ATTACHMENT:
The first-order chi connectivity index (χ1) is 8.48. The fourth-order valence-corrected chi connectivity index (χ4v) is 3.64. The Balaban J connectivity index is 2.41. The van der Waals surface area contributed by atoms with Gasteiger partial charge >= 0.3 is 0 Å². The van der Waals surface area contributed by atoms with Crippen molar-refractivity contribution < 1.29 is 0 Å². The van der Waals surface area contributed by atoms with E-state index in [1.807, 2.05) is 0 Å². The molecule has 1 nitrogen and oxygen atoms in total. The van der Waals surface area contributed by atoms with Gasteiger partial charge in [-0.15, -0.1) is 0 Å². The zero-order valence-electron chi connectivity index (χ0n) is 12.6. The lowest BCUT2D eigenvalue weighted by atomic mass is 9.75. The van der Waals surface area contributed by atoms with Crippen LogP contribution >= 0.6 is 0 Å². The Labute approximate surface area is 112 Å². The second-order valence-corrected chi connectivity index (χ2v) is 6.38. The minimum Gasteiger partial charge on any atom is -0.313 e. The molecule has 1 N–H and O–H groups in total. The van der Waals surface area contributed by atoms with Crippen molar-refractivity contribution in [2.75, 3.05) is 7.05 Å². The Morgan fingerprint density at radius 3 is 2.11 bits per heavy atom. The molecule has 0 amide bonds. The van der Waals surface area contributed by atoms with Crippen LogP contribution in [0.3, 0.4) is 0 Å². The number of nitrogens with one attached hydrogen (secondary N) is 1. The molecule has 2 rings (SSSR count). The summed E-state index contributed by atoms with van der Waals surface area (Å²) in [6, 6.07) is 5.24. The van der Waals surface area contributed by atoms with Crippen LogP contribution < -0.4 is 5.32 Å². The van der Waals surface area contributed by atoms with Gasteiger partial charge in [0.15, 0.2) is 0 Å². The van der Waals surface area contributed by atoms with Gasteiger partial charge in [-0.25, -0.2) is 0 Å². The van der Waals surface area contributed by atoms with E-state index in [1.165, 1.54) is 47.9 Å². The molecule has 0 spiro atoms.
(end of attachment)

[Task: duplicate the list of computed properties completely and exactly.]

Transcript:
The first-order chi connectivity index (χ1) is 8.48. The fourth-order valence-corrected chi connectivity index (χ4v) is 3.64. The Balaban J connectivity index is 2.41. The van der Waals surface area contributed by atoms with Gasteiger partial charge >= 0.3 is 0 Å². The van der Waals surface area contributed by atoms with Crippen molar-refractivity contribution < 1.29 is 0 Å². The van der Waals surface area contributed by atoms with E-state index in [1.807, 2.05) is 0 Å². The molecule has 1 nitrogen and oxygen atoms in total. The van der Waals surface area contributed by atoms with Gasteiger partial charge in [-0.15, -0.1) is 0 Å². The zero-order valence-electron chi connectivity index (χ0n) is 12.6. The lowest BCUT2D eigenvalue weighted by atomic mass is 9.75. The van der Waals surface area contributed by atoms with Crippen LogP contribution >= 0.6 is 0 Å². The Labute approximate surface area is 112 Å². The second-order valence-corrected chi connectivity index (χ2v) is 6.38. The minimum Gasteiger partial charge on any atom is -0.313 e. The molecule has 1 N–H and O–H groups in total. The van der Waals surface area contributed by atoms with Crippen molar-refractivity contribution in [2.75, 3.05) is 7.05 Å². The Morgan fingerprint density at radius 3 is 2.11 bits per heavy atom. The molecule has 0 amide bonds. The van der Waals surface area contributed by atoms with Crippen LogP contribution in [0.3, 0.4) is 0 Å². The number of nitrogens with one attached hydrogen (secondary N) is 1. The molecule has 2 rings (SSSR count). The summed E-state index contributed by atoms with van der Waals surface area (Å²) in [6, 6.07) is 5.24. The van der Waals surface area contributed by atoms with Crippen LogP contribution < -0.4 is 5.32 Å². The van der Waals surface area contributed by atoms with Gasteiger partial charge in [0.15, 0.2) is 0 Å². The van der Waals surface area contributed by atoms with Gasteiger partial charge in [-0.25, -0.2) is 0 Å². The van der Waals surface area contributed by atoms with E-state index in [1.165, 1.54) is 47.9 Å². The molecule has 0 spiro atoms.